Setting Up A WordPress Website for Your Business – A Complete Guide

A laptop with the WordPress logo on screen

A laptop with the WordPress logo on screen

Have an online business idea but are feeling overwhelmed with setting it up with WordPress?

No worries! In this comprehensive guide, we’ll walk you through the steps to build an ecommerce website with WordPress and easily install payment methods using Payment Plugins. Let’s get started.

Table of contents:

  • Why Do I Need WooCommerce with WordPress?
  • 1. Choose A Domain and Hosting
  • 2. Install WordPress
  • 3. Select a Theme
  • 4. Install WooCommerce
  • 5. Configure WooCommerce
  • 6. Set Up Payment Gateways with WooCommerce
  • 7. Configure Shipping Settings in WooCommerce
  • 8. Accept Recommended Extensions (Optional)
  • 9. Add Products
  • 10. Customize Your Store
  • 11. Install Essential Plugins
  • 12. Test Your Store
  • 13. Launch Your Website
  • How Much Does It Cost to Setup a WordPress Site?

Why Do I Need WooCommerce with WordPress?

WooCommerce is a free-to-use plugin that enables you to sell digital and physical products on WordPress. This helpful tool offers convenience and affordability for beginners and works well with many other plugins such as Payment Plugins. Other reasons also include:

  • Scalability: WooCommerce can scale with your business and it can handle a wide variety of products and transactions.
  • SEO-Friendly: WooCommerce is designed with SEO in mind, which means, it’ll be easier for your products and services to be discovered by search engines and potential buyers.
  • Customization: WooCommerce is highly customizable and flexible, allowing you to tailor the appearance and functionality of your website to your needs.

For these reasons, we’ll be using WooCommerce with WordPress as part of this tutorial.

Choose A Domain and Hosting

Let’s break down the first step a bit.

1. Choose/Buy a Domain Name

The first part is to choose a domain name for your ecommerce platform. The format will look something like “”. If you need inspiration, or tips on how to create one, visit domain name generator tools or sites such as

If you already have a domain name in mind, you can go ahead and purchase it, either through a hosting provider (Bluehost, Hostgator, Dreamhost, etc.) or a domain name provider (such as Namecheap or

Although it costs a little more, it is easier to buy a domain name through a hosting provider as they configure your domain name to your website on your behalf. They will also walk you through the process of setting that up when you first create an account.

Purchasing a domain name through a domain name registrar is oftentimes cheaper but it requires some technical setup that can get complicated for non-tech-savvy individuals. However, there are plenty of resources available to guide you through this option.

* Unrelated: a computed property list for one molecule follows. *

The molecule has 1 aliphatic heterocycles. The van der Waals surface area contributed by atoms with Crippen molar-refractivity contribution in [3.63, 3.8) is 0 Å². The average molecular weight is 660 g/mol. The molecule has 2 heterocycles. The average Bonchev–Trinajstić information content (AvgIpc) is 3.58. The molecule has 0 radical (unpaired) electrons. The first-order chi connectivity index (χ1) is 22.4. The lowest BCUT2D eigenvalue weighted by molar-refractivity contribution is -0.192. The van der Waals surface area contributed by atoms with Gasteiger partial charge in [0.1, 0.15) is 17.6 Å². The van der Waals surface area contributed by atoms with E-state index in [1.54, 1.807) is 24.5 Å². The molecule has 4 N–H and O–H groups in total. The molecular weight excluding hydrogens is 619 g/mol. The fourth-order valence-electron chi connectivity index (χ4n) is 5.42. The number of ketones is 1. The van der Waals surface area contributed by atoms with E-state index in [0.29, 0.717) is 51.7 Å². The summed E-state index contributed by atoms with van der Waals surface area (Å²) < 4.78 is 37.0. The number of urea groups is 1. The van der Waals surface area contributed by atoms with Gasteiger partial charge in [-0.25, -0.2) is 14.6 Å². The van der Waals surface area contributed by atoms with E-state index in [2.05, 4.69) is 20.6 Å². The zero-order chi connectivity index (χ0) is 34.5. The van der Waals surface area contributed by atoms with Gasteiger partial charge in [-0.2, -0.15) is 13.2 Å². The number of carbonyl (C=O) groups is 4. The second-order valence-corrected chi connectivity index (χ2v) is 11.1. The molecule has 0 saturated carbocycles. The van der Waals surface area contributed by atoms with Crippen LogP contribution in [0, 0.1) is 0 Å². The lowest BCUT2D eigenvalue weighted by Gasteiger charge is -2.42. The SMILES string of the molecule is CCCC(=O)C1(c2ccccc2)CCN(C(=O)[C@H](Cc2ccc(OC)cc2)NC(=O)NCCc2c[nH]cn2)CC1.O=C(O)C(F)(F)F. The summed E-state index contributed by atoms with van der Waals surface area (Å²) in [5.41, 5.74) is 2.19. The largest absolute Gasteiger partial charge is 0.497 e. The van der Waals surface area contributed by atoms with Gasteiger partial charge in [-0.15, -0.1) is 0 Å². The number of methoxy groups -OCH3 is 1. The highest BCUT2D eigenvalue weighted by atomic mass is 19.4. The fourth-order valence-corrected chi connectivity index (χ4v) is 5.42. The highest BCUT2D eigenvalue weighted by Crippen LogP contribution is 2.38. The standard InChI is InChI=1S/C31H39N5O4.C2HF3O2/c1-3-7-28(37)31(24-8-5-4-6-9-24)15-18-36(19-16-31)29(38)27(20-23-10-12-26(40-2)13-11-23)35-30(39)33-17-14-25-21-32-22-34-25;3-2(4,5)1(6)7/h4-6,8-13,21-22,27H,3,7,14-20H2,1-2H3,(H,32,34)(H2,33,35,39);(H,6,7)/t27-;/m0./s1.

For convenience reasons, we recommend registering a domain through your chosen host provider but feel free to choose whichever option works best for you.

2. Choose Your Hosting Provider

A web host provider is a service that offers a place for you to store your website or ecommerce store and make it accessible to the internet. While there are many hosting services available, WordPress recommends Bluehost and Dreamhost as some of the best. Again, choose the one that fits your needs.

It should be noted that there are two different types of WordPress: and is fully hosted, whereas, the software version, is self-hosted, meaning that you have to find the hosting provider. 

We’ll use for this tutorial as it offers greater control and customization than

Nearly every hosting provider includes WordPress hosting as part of their services. What this means is when you sign up and purchase a WordPress hosting plan, the hosting provider will automatically install WordPress with your account (1-click WordPress installation).

2. Install WordPress

If WordPress is not already installed after you have signed up and purchased your hosting plan, you will need to log in to your hosting account/dashboard (cPanel) and install it manually. To find the installation button within cPanel:

  1. Find and select “Websites” followed by “Manage Websites” on the left-hand side menu.
  2. Then, locate the website you want to install WordPress on, select it, and click “Manage”.
  3. You should see “Install WordPress”. Click it and WordPress will be installed on your website. 

Your hosting provider may not use cPanel and thus installing WordPress may vary slightly, but it should look very similar. You may need to access your provider’s help or support resources for assistance.

Usually, hosting providers will guide you through this process when setting up your account the first time. They also, as we’ve mentioned earlier, offer 1-click WordPress installation as part of their services with no extra cost.

3. Select a Theme

Screenshot of adding or customizing a new theme in the WordPress dashboard

Once you’ve successfully installed WordPress on your site, it’s time to start customizing it by selecting a theme. A theme is simply a template file or stylesheet that determines the overall look and feel of your ecommerce store.

To add and customize a theme, follow these steps:

  1. Login to the WordPress dashboard.
  2. Go to “Appearance” > “Themes” on the left-hand side.
  3. Select “Add New” at the top of the page to find or add a new theme.
  4. Search for a theme (there are various free themes to choose from that are designed for Woocommerce).